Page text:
Here’s a photograph for a snowy winter morning! It’s the Roman fort at Ain el-Lebekha, a micro-oasis near Kharga Oasis in the western desert in Egypt. It’s like something straight out of Beau-Geste.
I had never heard of this place, so I did some googling. I found that, as ever with Arabic names, the name is spelled several ways: Labakha, and Qasr Labakha, etc.
The North Kharga Oasis Survey site, here tells us more. “The most unexpected and startling of the remains in Kharga are the forts of the Roman period, mentioned in passing by early travellers and geologists, and never properly investigated.” There are several spectacular forts.
The area of Ain el-Lebekha is 40-50km north of Kharga. It is only accessible by 4×4. The old caravan route that the fort commands is no longer used. Apparently there are enterprising gentlemen in Kharga happy to arrange a day trip, for a mere $150.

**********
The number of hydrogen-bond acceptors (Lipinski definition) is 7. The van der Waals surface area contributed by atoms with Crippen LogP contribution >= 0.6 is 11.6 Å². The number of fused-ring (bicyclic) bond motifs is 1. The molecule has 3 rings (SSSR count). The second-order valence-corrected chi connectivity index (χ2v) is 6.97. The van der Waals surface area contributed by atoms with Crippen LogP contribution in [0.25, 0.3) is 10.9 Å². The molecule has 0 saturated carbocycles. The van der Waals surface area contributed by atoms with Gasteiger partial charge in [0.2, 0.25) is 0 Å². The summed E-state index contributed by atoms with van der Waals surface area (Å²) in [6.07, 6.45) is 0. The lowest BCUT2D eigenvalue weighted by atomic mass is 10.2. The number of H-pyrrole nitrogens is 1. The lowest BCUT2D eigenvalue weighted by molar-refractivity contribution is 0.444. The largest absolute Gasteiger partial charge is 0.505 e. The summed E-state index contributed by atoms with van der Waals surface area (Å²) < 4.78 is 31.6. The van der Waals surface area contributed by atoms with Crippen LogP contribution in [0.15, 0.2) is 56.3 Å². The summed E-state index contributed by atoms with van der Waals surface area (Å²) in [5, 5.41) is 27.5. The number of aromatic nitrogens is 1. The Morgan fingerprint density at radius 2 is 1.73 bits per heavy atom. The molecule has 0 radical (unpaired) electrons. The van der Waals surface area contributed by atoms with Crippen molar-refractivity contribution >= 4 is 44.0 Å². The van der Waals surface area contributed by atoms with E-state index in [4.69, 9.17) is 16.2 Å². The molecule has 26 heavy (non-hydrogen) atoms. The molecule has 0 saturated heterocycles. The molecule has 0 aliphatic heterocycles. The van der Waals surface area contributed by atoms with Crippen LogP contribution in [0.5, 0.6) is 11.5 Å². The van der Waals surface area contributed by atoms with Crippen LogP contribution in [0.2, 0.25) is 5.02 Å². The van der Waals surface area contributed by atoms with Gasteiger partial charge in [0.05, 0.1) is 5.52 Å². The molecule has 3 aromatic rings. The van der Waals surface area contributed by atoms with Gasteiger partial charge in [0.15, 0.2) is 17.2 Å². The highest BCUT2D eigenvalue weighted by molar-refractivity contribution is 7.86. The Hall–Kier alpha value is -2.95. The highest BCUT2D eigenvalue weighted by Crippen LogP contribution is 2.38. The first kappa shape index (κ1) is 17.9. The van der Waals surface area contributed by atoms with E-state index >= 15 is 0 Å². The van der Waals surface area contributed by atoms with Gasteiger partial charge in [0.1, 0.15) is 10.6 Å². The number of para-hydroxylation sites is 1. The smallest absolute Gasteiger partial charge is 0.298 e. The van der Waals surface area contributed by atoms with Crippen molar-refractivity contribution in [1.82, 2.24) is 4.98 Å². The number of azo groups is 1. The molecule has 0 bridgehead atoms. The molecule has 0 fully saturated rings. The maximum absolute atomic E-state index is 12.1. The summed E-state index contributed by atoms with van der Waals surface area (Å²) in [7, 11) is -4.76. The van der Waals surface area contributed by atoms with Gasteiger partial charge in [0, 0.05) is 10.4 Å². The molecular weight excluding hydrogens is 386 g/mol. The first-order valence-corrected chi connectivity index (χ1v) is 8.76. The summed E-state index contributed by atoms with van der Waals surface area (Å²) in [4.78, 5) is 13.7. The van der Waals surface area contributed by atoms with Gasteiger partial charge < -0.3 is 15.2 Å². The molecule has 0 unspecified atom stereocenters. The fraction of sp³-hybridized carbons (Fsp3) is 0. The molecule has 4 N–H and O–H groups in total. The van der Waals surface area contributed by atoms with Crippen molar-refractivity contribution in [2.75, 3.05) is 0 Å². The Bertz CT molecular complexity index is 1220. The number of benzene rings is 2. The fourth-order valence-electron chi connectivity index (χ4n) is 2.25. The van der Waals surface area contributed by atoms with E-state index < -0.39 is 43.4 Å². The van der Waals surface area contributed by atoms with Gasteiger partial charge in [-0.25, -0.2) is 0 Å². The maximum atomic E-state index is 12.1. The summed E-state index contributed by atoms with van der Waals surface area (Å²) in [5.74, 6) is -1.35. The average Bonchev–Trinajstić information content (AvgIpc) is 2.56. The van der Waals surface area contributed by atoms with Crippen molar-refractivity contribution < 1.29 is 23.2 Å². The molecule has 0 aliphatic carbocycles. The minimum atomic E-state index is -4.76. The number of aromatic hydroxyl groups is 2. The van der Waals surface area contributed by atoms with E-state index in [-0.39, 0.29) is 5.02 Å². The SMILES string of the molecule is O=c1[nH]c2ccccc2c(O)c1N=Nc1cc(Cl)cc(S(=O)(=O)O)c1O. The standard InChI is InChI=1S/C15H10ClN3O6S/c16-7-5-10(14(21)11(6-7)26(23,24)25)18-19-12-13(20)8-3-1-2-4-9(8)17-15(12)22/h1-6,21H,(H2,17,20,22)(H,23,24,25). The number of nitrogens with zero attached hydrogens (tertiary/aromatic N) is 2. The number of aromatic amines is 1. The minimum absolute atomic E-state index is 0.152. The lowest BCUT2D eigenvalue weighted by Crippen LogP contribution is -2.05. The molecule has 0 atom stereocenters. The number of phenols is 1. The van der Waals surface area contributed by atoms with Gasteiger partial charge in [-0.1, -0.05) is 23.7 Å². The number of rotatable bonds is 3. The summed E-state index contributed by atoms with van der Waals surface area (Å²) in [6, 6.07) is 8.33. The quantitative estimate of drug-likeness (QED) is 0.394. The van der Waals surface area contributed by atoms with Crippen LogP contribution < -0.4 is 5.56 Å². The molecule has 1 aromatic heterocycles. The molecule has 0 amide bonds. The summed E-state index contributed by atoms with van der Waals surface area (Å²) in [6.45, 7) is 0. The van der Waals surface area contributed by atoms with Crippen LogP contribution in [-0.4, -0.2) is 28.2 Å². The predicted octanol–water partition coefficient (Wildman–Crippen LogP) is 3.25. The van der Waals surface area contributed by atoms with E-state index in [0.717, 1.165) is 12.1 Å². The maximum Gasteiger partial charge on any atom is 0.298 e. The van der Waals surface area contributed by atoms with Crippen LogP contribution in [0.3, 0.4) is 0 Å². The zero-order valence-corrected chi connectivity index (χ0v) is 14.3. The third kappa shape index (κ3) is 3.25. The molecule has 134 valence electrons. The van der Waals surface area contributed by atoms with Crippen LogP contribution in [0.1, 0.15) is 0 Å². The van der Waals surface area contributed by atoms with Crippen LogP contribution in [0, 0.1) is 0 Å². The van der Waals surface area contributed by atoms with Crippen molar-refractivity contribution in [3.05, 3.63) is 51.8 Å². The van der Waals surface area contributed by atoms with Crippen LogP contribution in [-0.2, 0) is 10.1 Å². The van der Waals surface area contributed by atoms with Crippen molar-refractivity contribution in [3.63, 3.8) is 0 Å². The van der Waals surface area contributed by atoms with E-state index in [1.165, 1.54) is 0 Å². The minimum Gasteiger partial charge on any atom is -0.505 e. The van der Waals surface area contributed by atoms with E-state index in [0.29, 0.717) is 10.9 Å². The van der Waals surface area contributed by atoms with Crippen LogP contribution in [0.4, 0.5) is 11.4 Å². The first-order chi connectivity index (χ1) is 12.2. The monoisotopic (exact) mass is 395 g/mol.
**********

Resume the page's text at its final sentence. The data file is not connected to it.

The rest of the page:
There are some very useful photographs at Wikimedia Commons here. Here’s one, by Roland Unger:
There is a paper by C. Rossi and G. Magli, “Wind, Sand and Water. The Orientation of the Late Roman Forts in the Kharga Oasis”, in: G. Magli (ed.), Archaeoastronomy in the Roman World (2019), p. 153-166 (online here; also the references are in HTML here), which serves as an introduction to the literature on the subject.
But all that is for another day. Today I think we can just gaze at the pictures, and think of the dry air and heat of Egypt.
(h/t RKM images)